Guest blog: Ian Heslop, manager of the Old Mutual US Equity Income Fund
Traditional US equity income investing is mired in biases. An alternative approach is needed.
Investing in US equities has been a powerful long-term strategy, and income investing has much to recommend it. Investing ten years ago in the S&P 500, and withdrawing the dividends, would have achieved a price return of 111.6% while an investor who reinvested the dividends would have achieved a total return of
162.5%1. Yet many investors may be unaware of risks to which traditional US equity income funds can be exposed: significant stock concentration, and biases to sectors and styles.
The risk of stock concentration
The five largest US equity income funds by AUM have, on average, 29.0% of assets in their top ten stocks2. Heavy weightings can expose a fund to reversals in a small number of stocks, potentially increasing volatility. We believe in a more balanced stock allocation, increasing diversification.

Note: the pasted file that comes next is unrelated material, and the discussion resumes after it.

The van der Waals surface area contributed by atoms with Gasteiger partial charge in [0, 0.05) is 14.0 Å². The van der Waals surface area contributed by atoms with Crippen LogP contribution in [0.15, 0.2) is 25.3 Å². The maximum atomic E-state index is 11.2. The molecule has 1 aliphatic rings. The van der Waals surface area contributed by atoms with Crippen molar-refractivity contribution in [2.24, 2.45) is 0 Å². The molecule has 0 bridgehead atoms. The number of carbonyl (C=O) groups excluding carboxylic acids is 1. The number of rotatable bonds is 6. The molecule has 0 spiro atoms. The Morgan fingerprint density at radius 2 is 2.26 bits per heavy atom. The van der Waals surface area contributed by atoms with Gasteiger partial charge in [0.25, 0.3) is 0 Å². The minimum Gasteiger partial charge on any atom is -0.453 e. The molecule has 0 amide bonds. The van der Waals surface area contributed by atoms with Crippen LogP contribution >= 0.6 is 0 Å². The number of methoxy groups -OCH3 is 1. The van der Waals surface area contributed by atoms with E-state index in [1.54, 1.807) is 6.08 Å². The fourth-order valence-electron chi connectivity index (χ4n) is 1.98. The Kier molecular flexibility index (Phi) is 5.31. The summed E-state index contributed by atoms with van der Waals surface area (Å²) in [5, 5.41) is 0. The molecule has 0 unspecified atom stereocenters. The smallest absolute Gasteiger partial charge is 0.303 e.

The risk of sector bias
The largest funds in the sector are often biased towards or away from certain sectors. For example, the top five funds have on average only 15% in information technology (the best performing US sector in 2017) compared to a 25% allocation by the MSCI USA Net return Index3.
The risk of style bias
The largest US equity income funds tend to be biased toward a value style4 that prefers shares whose prices are low related to book value or earnings. The value style has underperformed the growth style over the last decade.
An alternative approach
There is a need for an alternative approach that avoids concentration and bias. Our approach is to be diversified, sector agnostic and flexible in style. When investing for income, we look beyond the more traditional dividend-generating sectors and adopt an unconstrained, total return approach. We believe our process offers genuine diversification from concentrated, style-biased funds.
- Traditional income funds can be heavily concentrated in their top stocks
- Traditional income funds can be biased toward certain sectors and styles
- An alternative approach to income aims to avoid such biases, offering diversification